BOOK REVIEW: When I Lived In Modern Times by Linda Grant

When I Lived In Modern Times by Linda GrantWhen I Lived In Modern Times
By Linda Grant
Completed July 15, 2011

Winner of the Orange Prize for Fiction in 2000, When I Lived In Modern Times is the story of Evelyn, a young Jewish woman from London who emigrated to modern-day Israel in 1946.  While the story was a coming of age tale (of sorts) for Evelyn, at the heart of the novel was the beginning of a new nation, struggling to survive in a hostile land.

Evelyn, like so many European Jews after World War II, was displaced, though her circumstances were different from other D.P.s (displaced persons). She was raised in London by her single mom, and after her mom’s death, Evelyn was looking for a fresh start. She eventually settled in Tel Aviv – a modern city with new buildings – and quickly made friends with the Jewish residents and British colonists who lived there. Evelyn was unique because she encompassed both worlds – a Jew who wanted a free country who was just as comfortable talking to the Brits. She eventually had to pick a side, and thanks to a relationship with a Jewish freedom fighter (or terrorist, depending on what side you’re on), she began to help the Zionist movement in small ways.

The beginning and end of When I Lived in Modern Times were engaging, but overall, the book was an average read for me. The highlight of the story was learning about the creation of Israel. While I am familiar with this nation’s early history,  it came alive in Grant’s writing. What didn’t come alive for me, though, were the characters. They seemed flat and one-dimensional, and for a reader like me who enjoys character-driven fiction, I was disappointed by this aspect of the book.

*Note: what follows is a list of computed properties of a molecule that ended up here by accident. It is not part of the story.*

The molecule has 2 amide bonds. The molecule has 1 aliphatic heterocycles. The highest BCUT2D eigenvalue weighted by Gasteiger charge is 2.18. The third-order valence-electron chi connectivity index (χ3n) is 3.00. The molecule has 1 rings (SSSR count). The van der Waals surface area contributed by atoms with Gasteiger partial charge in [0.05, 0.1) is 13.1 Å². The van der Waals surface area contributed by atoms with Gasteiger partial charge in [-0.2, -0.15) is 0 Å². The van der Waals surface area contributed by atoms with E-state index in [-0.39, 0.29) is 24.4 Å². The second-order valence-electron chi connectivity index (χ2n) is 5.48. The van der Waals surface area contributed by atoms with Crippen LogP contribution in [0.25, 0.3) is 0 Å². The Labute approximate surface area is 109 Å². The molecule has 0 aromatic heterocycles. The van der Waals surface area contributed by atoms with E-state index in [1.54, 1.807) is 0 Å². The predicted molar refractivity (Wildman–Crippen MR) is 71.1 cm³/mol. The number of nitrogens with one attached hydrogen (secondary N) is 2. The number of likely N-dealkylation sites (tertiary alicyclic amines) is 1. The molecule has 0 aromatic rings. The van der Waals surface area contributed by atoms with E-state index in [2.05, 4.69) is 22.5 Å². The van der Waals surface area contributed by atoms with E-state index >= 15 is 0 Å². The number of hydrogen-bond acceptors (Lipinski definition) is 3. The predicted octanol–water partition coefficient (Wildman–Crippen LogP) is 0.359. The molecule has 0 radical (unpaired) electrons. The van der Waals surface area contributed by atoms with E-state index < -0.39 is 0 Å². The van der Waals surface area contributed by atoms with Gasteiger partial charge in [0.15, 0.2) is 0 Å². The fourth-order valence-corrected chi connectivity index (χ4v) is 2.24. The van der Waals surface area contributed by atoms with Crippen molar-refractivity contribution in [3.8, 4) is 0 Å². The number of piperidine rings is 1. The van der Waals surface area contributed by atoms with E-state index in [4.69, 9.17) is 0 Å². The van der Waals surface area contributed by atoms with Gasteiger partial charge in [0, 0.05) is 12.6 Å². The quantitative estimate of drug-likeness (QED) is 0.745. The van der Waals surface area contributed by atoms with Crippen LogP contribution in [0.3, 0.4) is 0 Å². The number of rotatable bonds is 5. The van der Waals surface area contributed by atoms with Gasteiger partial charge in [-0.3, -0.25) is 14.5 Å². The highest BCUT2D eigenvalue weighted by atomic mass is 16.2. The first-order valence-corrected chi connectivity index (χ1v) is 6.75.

Obviously, something about this story appealed to the Orange Prize judges at the time, so if you like award-winning books, then give When I Lived in Modern Times a go. Perhaps it will engage you more than it did me. (  )

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9 Comments (+add yours?)

  1. BermudaOnion
    Jul 16, 2011 @ 21:30:41

    The subject of the story is so interesting – it’s too bad the book wasn’t more engaging.

    Reply

  2. Dee
    Jul 17, 2011 @ 00:36:47

    This one fell a bit flat for me too and you’ve described exactly the same reasons why!

    Reply

  3. Laura
    Jul 17, 2011 @ 01:21:44

    Sounds like you, me, and Dee are on the same page about this one. I just re-read my review, and found this: This book would be interesting to those wishing to learn more about the birth of Israel, and it puts today’s events in historical context. However, I was hoping for a more character-driven novel and in that respect I was disappointed.

    Reply

  4. Vasilly
    Jul 17, 2011 @ 03:40:19

    Too bad the book wasn’t engaging enough. It sounds like an interesting read but I’ll pass. Great review.

    Reply

  5. mrstreme
    Jul 17, 2011 @ 04:58:40

    It’s too bad – I wanted to like it, but I felt no connection to the characters. Like Laura said, it wasn’t a character-driven novel like I hoped.

    Reply

  6. cscott02
    Jul 17, 2011 @ 08:43:31

    I felt exactly the same way! Glad to see I’m not crazy. I think it won the award for taking on a subject in a new light which is always important; it just doesn’t hold up for 15 years.

    Reply

  7. nomadreader
    Jul 18, 2011 @ 23:49:41

    I’m starting this one next (I hope tonight!) I’m eager to read it, as I adored Grant’s most recent novel, We Had It So Good. I’m also a little wary, as reading backlist titles sometimes make me disappointed, as the writer has grown over time. Regardless, I hope I like it more than you did, but on my quest to read all the Orange Prize winners this year, I find a huge disparity. Some I’ve adored, but others have fallen short for me too.

    Reply

  8. Trackback: My Orange July 2011 Reading Wrap-Up « The Magic Lasso
  9. BuriedInPrint
    Aug 16, 2011 @ 04:11:37

    I have had a copy of this for years but haven’t made it there yet: as Carrie said above, I hope I enjoy it more than you did!

    Reply

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